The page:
I got to go to Japan recently (thanks to Xiem) and one of the places that impressed me most was the pottery town of Onta. The work is all done in small, family owned shops and kilns. They adhere to many of the traditional ways including making the clay from a water powered pounder and drying it on top of special ovens. But almost everyone makes the same pieces with the same glazes and the same designs. You see literally thousands of pieces that look pretty much alike. Then you’ll see a piece that stands out from the rest. It’s as if you’re looking at a film of a huge crowd when suddenly the camera zooms in on one person. When you can identify the individual in the work it is always inspirational.
What is your favorite quote?
“It ain’t over ‘til it’s over.” Yogi Berra (Maybe. He also said “I didn’t really say everything I said”)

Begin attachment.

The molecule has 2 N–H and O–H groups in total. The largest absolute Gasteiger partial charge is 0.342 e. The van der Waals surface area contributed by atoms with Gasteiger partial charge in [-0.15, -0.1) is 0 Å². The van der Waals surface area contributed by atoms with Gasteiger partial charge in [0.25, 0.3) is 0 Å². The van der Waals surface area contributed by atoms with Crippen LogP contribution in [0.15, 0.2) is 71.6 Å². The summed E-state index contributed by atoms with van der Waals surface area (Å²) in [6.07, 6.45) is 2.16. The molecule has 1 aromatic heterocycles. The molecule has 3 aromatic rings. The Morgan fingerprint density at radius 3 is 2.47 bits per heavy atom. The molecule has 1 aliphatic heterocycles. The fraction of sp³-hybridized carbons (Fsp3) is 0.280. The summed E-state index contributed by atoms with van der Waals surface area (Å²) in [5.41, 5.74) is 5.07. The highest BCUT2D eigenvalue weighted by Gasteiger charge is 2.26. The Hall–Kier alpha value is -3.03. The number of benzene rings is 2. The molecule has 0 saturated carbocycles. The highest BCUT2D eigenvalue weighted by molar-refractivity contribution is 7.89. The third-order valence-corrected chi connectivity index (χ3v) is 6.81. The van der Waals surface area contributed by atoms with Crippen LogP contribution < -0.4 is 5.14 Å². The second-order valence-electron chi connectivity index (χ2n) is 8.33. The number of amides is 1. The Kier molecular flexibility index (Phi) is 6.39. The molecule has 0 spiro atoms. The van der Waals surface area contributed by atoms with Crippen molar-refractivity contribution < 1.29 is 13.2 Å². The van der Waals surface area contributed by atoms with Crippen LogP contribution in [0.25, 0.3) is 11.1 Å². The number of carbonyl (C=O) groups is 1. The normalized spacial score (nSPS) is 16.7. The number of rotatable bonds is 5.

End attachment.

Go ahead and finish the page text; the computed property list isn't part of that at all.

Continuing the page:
3 comments:

Patricia Griffin said...

What an interesting interview! I can relate to her thoughts about "accepting whatever the clay presented, knowing somehow that it was all going to get better." Love the idea of ongoing development of one particular form (the pig) and being able to track progress that way.

Moogaboo said...

I've always enjoyed her work on TV, and I'm thrilled to see she's taken up art making. Looks like she has some talent, too. Good luck to her!

Chris McCormick said...

Got an email from Alice Simpson saying she was having trouble posting a comment, so here it is! Thank you Alice!
"Last year, I spent two days 'trying out' the Xiem Clay Center, to see how it fit this New Yorker considering moving to Pasadena. What a special place; it won me over. Especially watching Beverly creating her pigs across the way.

In August, I'll make my way across country, slowly on the train... maybe for keeps and look forward to days spent at Xiem and getting to know special artists like Beverly. ~ alicesimpson dot com"